Orthopedic pain in large animals

Last changed: 07 March 2019

With the help of the latest advancements in objective movement analysis systems and new methods in identifying pain behaviours, we wish to better understand the connection between irregular movement patterns and pain.

Orthopedic pain contributes to suffering and decreased welfare in large animals. Lameness in large animals is considered to be the major clinical sign of orthopedic disorders. Until recently, the identification of orthopedic disorders, with related orthopedic pain, has relied entirely on the recognition and quantification of lameness by a subjective visual evaluation of motion symmetry, reflecting the degree of pain only partially. Attempts to integrate a more accurate pain assessment into the lameness scales have never been done.

With funding from FORMAS, we are combining the latest in new technologies for objective motion analysis with new methods to carefully identify pain behaviors to better recognize animals suffering from orthopedic pain as well as better understand the connection between an irregular movement pattern and pain.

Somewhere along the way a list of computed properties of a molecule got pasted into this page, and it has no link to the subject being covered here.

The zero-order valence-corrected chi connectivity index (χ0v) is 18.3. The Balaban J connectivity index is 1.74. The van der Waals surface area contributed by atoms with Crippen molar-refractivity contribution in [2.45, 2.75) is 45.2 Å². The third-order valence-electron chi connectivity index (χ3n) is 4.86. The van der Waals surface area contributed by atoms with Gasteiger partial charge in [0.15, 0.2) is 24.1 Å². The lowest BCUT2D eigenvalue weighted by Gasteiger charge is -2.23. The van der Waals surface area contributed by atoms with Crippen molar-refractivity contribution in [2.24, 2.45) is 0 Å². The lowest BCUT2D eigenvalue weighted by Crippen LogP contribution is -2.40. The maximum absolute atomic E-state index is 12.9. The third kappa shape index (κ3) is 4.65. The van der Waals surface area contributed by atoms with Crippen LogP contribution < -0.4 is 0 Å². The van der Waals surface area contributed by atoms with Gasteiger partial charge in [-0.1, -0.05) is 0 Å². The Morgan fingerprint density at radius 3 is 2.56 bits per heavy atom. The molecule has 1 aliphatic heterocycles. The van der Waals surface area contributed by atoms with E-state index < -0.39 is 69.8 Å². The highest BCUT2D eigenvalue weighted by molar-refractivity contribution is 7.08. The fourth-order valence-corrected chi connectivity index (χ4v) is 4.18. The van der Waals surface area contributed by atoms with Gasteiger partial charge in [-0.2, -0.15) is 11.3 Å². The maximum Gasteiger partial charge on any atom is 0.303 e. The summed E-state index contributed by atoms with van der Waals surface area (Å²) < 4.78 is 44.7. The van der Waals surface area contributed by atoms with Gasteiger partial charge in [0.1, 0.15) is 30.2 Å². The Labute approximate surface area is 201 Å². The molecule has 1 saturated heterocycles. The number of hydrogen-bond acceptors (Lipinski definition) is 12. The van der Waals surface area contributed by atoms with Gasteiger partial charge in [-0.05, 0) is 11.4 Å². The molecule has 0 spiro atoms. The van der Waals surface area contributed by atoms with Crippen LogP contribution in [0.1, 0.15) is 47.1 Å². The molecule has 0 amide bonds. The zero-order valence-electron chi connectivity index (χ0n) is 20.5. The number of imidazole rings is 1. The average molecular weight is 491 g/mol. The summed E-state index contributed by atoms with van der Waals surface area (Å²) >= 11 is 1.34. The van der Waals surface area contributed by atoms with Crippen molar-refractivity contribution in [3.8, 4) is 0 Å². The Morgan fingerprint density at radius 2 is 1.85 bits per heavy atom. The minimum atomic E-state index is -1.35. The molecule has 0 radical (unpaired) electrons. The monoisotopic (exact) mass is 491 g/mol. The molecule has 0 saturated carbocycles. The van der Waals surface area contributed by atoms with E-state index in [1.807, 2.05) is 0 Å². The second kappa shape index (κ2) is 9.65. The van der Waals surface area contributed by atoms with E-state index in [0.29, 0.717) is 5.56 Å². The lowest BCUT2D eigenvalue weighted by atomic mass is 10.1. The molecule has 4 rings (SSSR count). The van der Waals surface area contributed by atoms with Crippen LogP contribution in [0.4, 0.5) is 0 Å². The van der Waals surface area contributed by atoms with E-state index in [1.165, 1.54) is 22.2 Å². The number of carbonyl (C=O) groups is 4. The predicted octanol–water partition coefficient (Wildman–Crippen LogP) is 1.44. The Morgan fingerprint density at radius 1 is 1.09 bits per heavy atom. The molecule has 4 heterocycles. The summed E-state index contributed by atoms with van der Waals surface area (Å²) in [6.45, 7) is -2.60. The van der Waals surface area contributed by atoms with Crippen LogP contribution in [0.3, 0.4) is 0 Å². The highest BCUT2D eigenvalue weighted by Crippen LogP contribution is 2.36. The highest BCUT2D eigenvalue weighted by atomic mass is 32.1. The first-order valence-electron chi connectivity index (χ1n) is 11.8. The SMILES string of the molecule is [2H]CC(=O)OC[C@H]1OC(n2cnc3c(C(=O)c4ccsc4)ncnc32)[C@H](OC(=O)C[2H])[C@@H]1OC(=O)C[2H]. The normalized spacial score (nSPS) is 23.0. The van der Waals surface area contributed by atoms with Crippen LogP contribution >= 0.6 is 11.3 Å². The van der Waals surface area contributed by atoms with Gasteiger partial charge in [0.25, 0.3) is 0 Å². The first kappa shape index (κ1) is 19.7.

For the first time, we will develop camera and sensor based symmetry scores for asymmetry of walking horses and cows. We will use these scores to objectively classify lame horses and cows, in which we also assess their behavioral signs of pain as measured by modern composite pains scores, automated evaluation of facial expressions of pain and analgesic testing if appropriate.

On the basis of our results, we will create internet-based training programs that teach animal professionals and owners how to identify lameness and pain in horses and cattle without the use of technology.

This project may also open the way for the development of modern camera based symmetry measurements for automated and individual recognition of clinical painful lameness in large herds.

Marie Rhodin and Pia Haubro Andersen are spearheading a unique group of highly experienced researchers in movement analysis, pain evaluation, statistics and clinical orthopedic research in horses and cattle. Katrina Ask is their doctoral candidate. Together, we wish to answer one of the most important welfare questions of all: does it hurt?


Katrina Ask
Doctoral Student at the Department of Anatomy, Physiology and Biochemistry (AFB); Division of Anatomy and Physiology
Telephone: 018-672125
E-mail: katrina.ask@uds.slu.se

Marie Rhodin
Researcher, Senior Lecturer at the Department of Anatomy, Physiology and Biochemistry (AFB)                                                       
Telephone: 018-672194
E-mail: marie.rhodin@slu.se